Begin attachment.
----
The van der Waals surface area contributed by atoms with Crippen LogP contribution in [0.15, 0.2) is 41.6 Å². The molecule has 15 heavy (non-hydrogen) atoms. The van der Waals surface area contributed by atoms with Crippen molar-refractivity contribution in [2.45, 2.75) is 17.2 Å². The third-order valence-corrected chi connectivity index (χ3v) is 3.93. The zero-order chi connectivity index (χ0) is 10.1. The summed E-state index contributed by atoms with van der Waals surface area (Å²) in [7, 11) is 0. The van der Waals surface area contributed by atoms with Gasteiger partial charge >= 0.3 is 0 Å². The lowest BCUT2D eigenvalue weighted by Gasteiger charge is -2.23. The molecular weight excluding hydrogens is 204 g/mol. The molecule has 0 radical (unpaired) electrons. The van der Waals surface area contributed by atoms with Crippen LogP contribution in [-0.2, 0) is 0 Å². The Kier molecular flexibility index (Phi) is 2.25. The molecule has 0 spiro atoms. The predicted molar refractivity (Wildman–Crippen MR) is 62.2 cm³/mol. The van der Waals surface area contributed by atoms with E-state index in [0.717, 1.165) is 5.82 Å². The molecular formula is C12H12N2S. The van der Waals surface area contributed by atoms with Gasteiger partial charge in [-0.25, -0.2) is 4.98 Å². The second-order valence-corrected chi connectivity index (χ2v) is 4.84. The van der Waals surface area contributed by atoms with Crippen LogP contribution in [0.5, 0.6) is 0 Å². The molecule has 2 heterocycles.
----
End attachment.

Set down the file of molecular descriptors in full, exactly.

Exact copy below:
The van der Waals surface area contributed by atoms with Crippen LogP contribution in [0.15, 0.2) is 41.6 Å². The molecule has 15 heavy (non-hydrogen) atoms. The van der Waals surface area contributed by atoms with Crippen molar-refractivity contribution in [2.45, 2.75) is 17.2 Å². The third-order valence-corrected chi connectivity index (χ3v) is 3.93. The zero-order chi connectivity index (χ0) is 10.1. The summed E-state index contributed by atoms with van der Waals surface area (Å²) in [7, 11) is 0. The van der Waals surface area contributed by atoms with Gasteiger partial charge >= 0.3 is 0 Å². The lowest BCUT2D eigenvalue weighted by Gasteiger charge is -2.23. The molecular weight excluding hydrogens is 204 g/mol. The molecule has 0 radical (unpaired) electrons. The van der Waals surface area contributed by atoms with Crippen LogP contribution in [-0.2, 0) is 0 Å². The Kier molecular flexibility index (Phi) is 2.25. The molecule has 0 spiro atoms. The predicted molar refractivity (Wildman–Crippen MR) is 62.2 cm³/mol. The van der Waals surface area contributed by atoms with E-state index in [0.717, 1.165) is 5.82 Å². The molecular formula is C12H12N2S. The van der Waals surface area contributed by atoms with Gasteiger partial charge in [-0.25, -0.2) is 4.98 Å². The second-order valence-corrected chi connectivity index (χ2v) is 4.84. The van der Waals surface area contributed by atoms with Crippen LogP contribution in [0.5, 0.6) is 0 Å². The molecule has 2 heterocycles.